But I have not yet acted on my option to take Atrium elsewhere because I think it’d be best for my Program to continue to be represented by, as you put it Bill, this “eclectic, high-quality academic journal known for pushing the edge.” I hope the medical school and University will come to agree, and we can return to Atrium’s prior practice of full academic freedom and zero editorial interference. That’s why I was willing to be what may have seemed from the outside as “unreasonably patient” with this process—because education, collaboration, and cooling off take time, and because the Atrium question is part of a larger fabric of institutional change that isn’t yet finished. I work with good people in both the medical school and the hospital, and I remain hopeful. But if I become convinced Atrium can no longer move forward with integrity here, I will drop the publication’s MH&B and NU affiliations and move it elsewhere, or I’ll throw a party for the terrific run it enjoyed and end it.

The years I spent as a public interest lawyer before becoming a professor have led me to see analogies between institutions like universities, academic hospitals, and the ACLU. The pursuit of multiple important goals sometimes causes internal conflicts of principle (eg some attorneys want to fight abortion clinic harassment and others want to defend picketers' First Amendment rights), and sometimes leads to tension with allies (eg a gay rights group is unhappy the ACLU has chosen police brutality as its lead issue in a given year), but over time it usually results in positive progress on all fronts. And sometimes good institutions make mistakes. Apologists excuse them. Gadflies punish them. Loyalists pursue restorative action to remedy them.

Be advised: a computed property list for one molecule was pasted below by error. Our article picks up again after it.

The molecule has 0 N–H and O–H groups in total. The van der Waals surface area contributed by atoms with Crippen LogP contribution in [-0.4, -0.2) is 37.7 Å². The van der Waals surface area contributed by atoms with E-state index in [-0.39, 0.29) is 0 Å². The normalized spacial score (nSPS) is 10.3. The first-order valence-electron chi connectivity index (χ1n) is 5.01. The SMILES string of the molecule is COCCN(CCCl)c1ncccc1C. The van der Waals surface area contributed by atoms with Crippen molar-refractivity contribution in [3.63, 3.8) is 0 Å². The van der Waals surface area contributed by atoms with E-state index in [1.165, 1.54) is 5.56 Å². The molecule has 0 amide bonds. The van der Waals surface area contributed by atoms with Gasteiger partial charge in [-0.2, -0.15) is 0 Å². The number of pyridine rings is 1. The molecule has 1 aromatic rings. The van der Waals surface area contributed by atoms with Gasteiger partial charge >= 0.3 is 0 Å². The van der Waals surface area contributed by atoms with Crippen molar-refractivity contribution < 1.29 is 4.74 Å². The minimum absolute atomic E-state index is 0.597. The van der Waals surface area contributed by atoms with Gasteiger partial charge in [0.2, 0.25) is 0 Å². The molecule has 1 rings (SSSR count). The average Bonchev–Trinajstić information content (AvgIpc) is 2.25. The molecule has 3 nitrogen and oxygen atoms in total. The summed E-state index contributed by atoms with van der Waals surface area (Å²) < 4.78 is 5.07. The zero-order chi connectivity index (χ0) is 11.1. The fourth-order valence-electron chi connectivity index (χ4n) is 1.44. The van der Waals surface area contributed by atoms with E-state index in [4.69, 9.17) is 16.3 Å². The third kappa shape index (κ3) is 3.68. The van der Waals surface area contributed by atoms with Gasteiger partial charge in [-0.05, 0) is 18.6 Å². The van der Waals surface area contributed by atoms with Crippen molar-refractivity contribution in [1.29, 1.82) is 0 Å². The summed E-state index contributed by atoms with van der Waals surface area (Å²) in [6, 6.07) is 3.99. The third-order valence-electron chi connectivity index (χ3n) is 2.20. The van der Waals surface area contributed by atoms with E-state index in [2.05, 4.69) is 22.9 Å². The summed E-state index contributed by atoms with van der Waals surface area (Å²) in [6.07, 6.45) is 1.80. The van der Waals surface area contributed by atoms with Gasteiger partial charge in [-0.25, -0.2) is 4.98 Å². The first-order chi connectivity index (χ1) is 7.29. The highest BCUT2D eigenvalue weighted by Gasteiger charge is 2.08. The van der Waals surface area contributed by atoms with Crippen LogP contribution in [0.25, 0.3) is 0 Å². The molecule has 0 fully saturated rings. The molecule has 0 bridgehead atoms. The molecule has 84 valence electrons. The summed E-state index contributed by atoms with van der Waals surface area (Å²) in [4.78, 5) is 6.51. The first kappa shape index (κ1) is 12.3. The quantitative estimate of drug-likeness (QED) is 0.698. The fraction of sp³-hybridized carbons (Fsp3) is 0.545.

I'm truly sorry this has been an unpleasant experience for you, Bill. I wish you all the best in your future work, and I thank you again for your important contribution to Atrium.

Katie Watson, JD
Editor, Atrium
Assistant Professor, Medical Humanities & Bioethics Program

Northwestern University, Feinberg School of Medicine

Thursday, June 18, 2015

Assisted Suicide and the Unarticulated Dangers

I am adamantly opposed to the legalization of assisted suicide. Opposing assisted suicide is not an easy fight. Groups such as Compassion and Choices dominate the mainstream media on end of life issues. Add in far too many Americans die badly and tragic stories about end of life abound (think Brittany Maynard) and the discussion about assisted suicide is highly emotional an often devoid of reason and logic. This is purposeful--gripping emotional stories sell news papers and generate television ratings. Fever pitch emotional responses to stories also enable people to avoid discussing the complexities associated with death. No one wants to talk about their inevitable death. A serious and sober discussion about the circumstances associated with one's death is very hard but necessary. I would suggest end of life should be an ongoing discussion held increasingly often as people age. The vast majority of people do not do this.